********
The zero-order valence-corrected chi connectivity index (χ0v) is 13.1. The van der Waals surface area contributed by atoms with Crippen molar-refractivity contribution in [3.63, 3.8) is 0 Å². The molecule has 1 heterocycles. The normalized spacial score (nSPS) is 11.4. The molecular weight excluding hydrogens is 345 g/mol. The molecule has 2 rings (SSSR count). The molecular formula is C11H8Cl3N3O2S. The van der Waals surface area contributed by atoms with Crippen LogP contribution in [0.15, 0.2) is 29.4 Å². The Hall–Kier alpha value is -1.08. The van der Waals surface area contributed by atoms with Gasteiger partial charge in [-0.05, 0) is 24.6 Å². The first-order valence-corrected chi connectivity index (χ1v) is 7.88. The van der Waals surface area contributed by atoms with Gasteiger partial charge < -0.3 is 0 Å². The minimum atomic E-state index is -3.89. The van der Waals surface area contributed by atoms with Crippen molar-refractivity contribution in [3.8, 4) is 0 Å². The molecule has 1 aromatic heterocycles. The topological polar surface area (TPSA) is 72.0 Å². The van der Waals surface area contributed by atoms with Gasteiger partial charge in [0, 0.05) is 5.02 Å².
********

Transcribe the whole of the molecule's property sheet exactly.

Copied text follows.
The zero-order valence-corrected chi connectivity index (χ0v) is 13.1. The van der Waals surface area contributed by atoms with Crippen molar-refractivity contribution in [3.63, 3.8) is 0 Å². The molecule has 1 heterocycles. The normalized spacial score (nSPS) is 11.4. The molecular weight excluding hydrogens is 345 g/mol. The molecule has 2 rings (SSSR count). The molecular formula is C11H8Cl3N3O2S. The van der Waals surface area contributed by atoms with Crippen LogP contribution in [0.15, 0.2) is 29.4 Å². The Hall–Kier alpha value is -1.08. The van der Waals surface area contributed by atoms with Gasteiger partial charge in [-0.05, 0) is 24.6 Å². The first-order valence-corrected chi connectivity index (χ1v) is 7.88. The van der Waals surface area contributed by atoms with Gasteiger partial charge < -0.3 is 0 Å². The minimum atomic E-state index is -3.89. The van der Waals surface area contributed by atoms with Crippen molar-refractivity contribution in [3.8, 4) is 0 Å². The molecule has 1 aromatic heterocycles. The topological polar surface area (TPSA) is 72.0 Å². The van der Waals surface area contributed by atoms with Gasteiger partial charge in [0, 0.05) is 5.02 Å².